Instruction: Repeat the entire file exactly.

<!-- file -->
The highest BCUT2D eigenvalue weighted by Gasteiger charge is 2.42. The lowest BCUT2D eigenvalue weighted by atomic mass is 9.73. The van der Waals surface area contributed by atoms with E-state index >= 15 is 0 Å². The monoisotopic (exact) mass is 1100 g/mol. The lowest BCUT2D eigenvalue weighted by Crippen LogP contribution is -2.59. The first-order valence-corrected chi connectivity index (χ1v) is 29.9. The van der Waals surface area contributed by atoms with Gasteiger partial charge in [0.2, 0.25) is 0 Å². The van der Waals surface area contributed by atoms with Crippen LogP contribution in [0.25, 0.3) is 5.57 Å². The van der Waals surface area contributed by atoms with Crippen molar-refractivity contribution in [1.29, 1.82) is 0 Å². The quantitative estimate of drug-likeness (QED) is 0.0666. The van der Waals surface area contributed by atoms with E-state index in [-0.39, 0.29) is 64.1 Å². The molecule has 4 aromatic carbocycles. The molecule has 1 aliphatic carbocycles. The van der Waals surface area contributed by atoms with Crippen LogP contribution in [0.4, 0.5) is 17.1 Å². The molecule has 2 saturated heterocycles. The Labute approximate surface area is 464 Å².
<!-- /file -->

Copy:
The highest BCUT2D eigenvalue weighted by Gasteiger charge is 2.42. The lowest BCUT2D eigenvalue weighted by atomic mass is 9.73. The van der Waals surface area contributed by atoms with E-state index >= 15 is 0 Å². The monoisotopic (exact) mass is 1100 g/mol. The lowest BCUT2D eigenvalue weighted by Crippen LogP contribution is -2.59. The first-order valence-corrected chi connectivity index (χ1v) is 29.9. The van der Waals surface area contributed by atoms with Gasteiger partial charge in [0.2, 0.25) is 0 Å². The van der Waals surface area contributed by atoms with Crippen LogP contribution in [0.25, 0.3) is 5.57 Å². The van der Waals surface area contributed by atoms with Crippen molar-refractivity contribution in [1.29, 1.82) is 0 Å². The quantitative estimate of drug-likeness (QED) is 0.0666. The van der Waals surface area contributed by atoms with E-state index in [-0.39, 0.29) is 64.1 Å². The molecule has 4 aromatic carbocycles. The molecule has 1 aliphatic carbocycles. The van der Waals surface area contributed by atoms with Crippen LogP contribution in [0.4, 0.5) is 17.1 Å². The molecule has 2 saturated heterocycles. The Labute approximate surface area is 464 Å².